One silver lining to the dark economic cloud is that the growing credit crisis and resulting travel cutbacks at many companies is likely to end the upward creep in airline fares, says Kevin Mitchell, chairman of the Business Travel Coalition, a Radnor, Pa., organization seeking to influence policy on issues affecting business travelers.
“In 2008, they [airlines] hoped to cut capacity 10 percent while raising prices 20 percent. The problem is, very few people are buying at those prices. This means that the recent fare hikes are coming off the table,” he says. “It also should mean that airlines will chase any pieces of business they can and will be more aggressive in going after group business.”
But while flights may be cheaper, Mitchell says that some places just won’t be as accessible as before. “And the seat-capacity adjustments in many destinations are not over yet,” he warns. “The big problem for meeting planners is that you don’t know where more seats are going to disappear. So if you are planning six months out, how can you be sure a destination is going to work for you after you’ve booked it?” He adds that major business-travel hubs are likely to be spared further cuts. “If you want to just plan an event and sleep at night, you probably should use those cities.”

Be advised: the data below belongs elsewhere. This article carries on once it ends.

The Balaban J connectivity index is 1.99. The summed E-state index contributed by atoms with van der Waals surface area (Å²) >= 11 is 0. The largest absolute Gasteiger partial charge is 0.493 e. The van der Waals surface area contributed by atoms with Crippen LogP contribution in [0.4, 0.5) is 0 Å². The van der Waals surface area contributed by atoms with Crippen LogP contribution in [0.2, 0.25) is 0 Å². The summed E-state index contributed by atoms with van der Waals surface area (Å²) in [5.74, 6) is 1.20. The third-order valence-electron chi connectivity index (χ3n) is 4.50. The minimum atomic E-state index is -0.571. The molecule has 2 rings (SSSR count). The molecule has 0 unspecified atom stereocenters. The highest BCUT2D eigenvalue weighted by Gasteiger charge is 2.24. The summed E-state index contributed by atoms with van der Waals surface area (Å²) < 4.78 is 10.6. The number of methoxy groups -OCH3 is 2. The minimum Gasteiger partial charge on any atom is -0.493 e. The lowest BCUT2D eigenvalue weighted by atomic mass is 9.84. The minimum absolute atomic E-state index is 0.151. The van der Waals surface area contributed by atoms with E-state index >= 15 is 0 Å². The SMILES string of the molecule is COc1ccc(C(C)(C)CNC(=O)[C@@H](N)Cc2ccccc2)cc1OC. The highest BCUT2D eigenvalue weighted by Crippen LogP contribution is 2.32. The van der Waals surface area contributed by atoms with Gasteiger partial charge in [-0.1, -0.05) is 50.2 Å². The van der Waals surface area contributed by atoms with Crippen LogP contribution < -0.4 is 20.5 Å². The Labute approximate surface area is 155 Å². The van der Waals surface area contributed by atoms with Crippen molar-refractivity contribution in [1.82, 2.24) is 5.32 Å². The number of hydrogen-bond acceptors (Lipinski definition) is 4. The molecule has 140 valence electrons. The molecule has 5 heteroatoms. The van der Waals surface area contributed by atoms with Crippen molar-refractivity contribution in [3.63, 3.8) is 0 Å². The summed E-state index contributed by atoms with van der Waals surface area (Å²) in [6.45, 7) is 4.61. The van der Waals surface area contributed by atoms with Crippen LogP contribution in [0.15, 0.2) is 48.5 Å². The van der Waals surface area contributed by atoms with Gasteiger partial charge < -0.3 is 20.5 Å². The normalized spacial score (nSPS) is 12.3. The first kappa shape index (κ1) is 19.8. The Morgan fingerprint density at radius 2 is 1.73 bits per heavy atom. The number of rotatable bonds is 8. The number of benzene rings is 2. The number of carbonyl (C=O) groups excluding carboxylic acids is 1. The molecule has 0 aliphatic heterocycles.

As for the proliferation of airline fees for everything from checked luggage to bottled water, Mitchell says to get used to it. “Airlines have to find a way to become profitable on a sustainable basis, and that means they have to first unbundle their services, from pillows and blankets to sodas and food to phone bookings,” he says. “This is going to be a permanent thing.”